Last Monday was my half birthday. As far as I can remember, I never celebrated a half birthday growing up, but now that we are in the midst of a pandemic, I find myself grasping at straws for things to celebrate and reasons to curl my hair.
It’s crazy to think that I’m less than six months away from being thirty years old. I really don’t know how it happened. Maybe because I look younger than I am or because I have a brother that is 10 years younger than me, but it feels like 30 snuck up on me fast. I remember my 25th birthday at my previous job; it was my first birthday there and my co-workers bought me a pink glitter cake. That feels like yesterday.
My birthday this year had an air of heaviness to it. I remember sitting at the bar on a Valentine’s Day date (lol – very fancy), drinking a well gin and tonic, and talking about how weird it felt to be starting my life over at almost 30. If you would have told me that night that 29 would be the age I discovered a happiness I never knew possible, I would have probably fallen off my bar stool from laughing so hard.
When I was growing up, my dad always told me that I control my own happiness. Me. That’s it. Nobody else. Over the past six months, I’ve realized just how true that is.
I am so happy. I feel it in my heart, and I see it in photos of myself. The twinkle in my eyes is back. I never knew that you look so happy would become my favorite compliment. I’m awful at taking compliments, but this one never fails to make me beam with pride.
While part of it has come from genuinely learning to love myself and embrace each experience as it happens, I’ve also come to really believe that you’re only as good as the people you surround yourself with. There’s such a difference in surface level friendship and true friendship, like the friend who picks you, your roommate, and her 70-pound goldendoodle up when a tornado knocks your power out and destroys your neighborhood… then lets the three of you live with her for a week.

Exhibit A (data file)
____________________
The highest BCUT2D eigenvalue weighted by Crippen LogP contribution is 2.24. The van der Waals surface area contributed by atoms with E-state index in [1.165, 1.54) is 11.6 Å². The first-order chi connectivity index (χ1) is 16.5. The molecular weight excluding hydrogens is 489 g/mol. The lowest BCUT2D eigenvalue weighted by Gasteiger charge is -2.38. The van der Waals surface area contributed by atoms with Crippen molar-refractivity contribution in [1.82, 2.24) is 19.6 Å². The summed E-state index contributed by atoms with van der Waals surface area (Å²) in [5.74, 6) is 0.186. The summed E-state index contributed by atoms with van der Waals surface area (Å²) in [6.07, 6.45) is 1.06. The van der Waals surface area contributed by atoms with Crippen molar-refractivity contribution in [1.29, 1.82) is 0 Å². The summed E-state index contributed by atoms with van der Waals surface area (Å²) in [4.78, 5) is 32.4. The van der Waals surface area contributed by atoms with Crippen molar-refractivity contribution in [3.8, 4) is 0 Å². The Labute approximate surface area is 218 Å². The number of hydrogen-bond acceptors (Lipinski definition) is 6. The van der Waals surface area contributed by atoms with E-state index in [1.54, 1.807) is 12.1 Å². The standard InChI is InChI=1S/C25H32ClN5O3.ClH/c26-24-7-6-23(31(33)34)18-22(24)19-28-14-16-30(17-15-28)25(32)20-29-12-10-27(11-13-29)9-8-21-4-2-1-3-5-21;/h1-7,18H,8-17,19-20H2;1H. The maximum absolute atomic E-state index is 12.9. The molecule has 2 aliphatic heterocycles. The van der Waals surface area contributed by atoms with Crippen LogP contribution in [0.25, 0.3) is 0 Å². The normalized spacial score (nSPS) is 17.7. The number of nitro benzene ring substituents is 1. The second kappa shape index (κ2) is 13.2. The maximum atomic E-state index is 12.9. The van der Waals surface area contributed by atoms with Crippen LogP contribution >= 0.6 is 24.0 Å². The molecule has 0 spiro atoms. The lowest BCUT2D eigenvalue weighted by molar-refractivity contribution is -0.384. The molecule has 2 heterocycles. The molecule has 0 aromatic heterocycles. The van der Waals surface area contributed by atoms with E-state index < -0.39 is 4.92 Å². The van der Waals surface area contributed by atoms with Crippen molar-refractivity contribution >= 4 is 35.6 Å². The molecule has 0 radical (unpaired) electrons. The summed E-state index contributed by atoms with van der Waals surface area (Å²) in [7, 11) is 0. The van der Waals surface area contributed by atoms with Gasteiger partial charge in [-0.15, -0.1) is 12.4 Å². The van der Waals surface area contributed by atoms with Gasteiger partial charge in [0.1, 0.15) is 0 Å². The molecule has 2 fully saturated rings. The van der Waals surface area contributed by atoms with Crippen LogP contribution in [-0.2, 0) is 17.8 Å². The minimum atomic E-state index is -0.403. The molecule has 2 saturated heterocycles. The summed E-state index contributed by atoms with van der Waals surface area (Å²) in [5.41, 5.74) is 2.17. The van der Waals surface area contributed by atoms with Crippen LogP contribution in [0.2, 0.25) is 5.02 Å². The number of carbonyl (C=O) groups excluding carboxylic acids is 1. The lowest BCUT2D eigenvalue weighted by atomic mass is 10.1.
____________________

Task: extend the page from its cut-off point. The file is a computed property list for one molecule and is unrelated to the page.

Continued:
My faith has also been strengthened so immensely. A friend invited me to church with her my first week here, and I’ve never looked back. As someone who made the conscious decision to stop going to church at 15 after feeling so hurt and let down by the church both my mom and I were raised in, I genuinely did not believe this would ever happen. Yet here I am, planning my schedule around classes and digging deep. I am so grateful.
I’ve discovered the joy of work/life balance. It is amazing. I never want to give it up. This has been another big step for me as someone who is an Enneagram three and also loves to work. Some nights, I just lay on the couch and watch Bachelor in Paradise reruns with no nagging guilt or shame… and it is glorious.
On a literally lighter note, I’m blonde now. It was a bit of a happy accident that happened the day before the world shut down, but it’s here to stay. Not only does it feel appropriate for how much lighter my life has been, but it feels good to be confident enough to experiment with my look so drastically.
Most importantly, I’ve embraced that the life I imagined for myself as a young girl may look very different from my reality. And that is okay. I don’t dream of a storybook wedding; I dream of owning my own house. I realistically may age out of being able to have biological children, but oh my goodness, I am “Aunt Dana” to the most wonderful, ever-growing group of kiddos.
So if you need me, I’ll be right here at my laptop researching how many units of Botox I need to fix my crows feet and how my retirement plan is doing. The best is yet to come.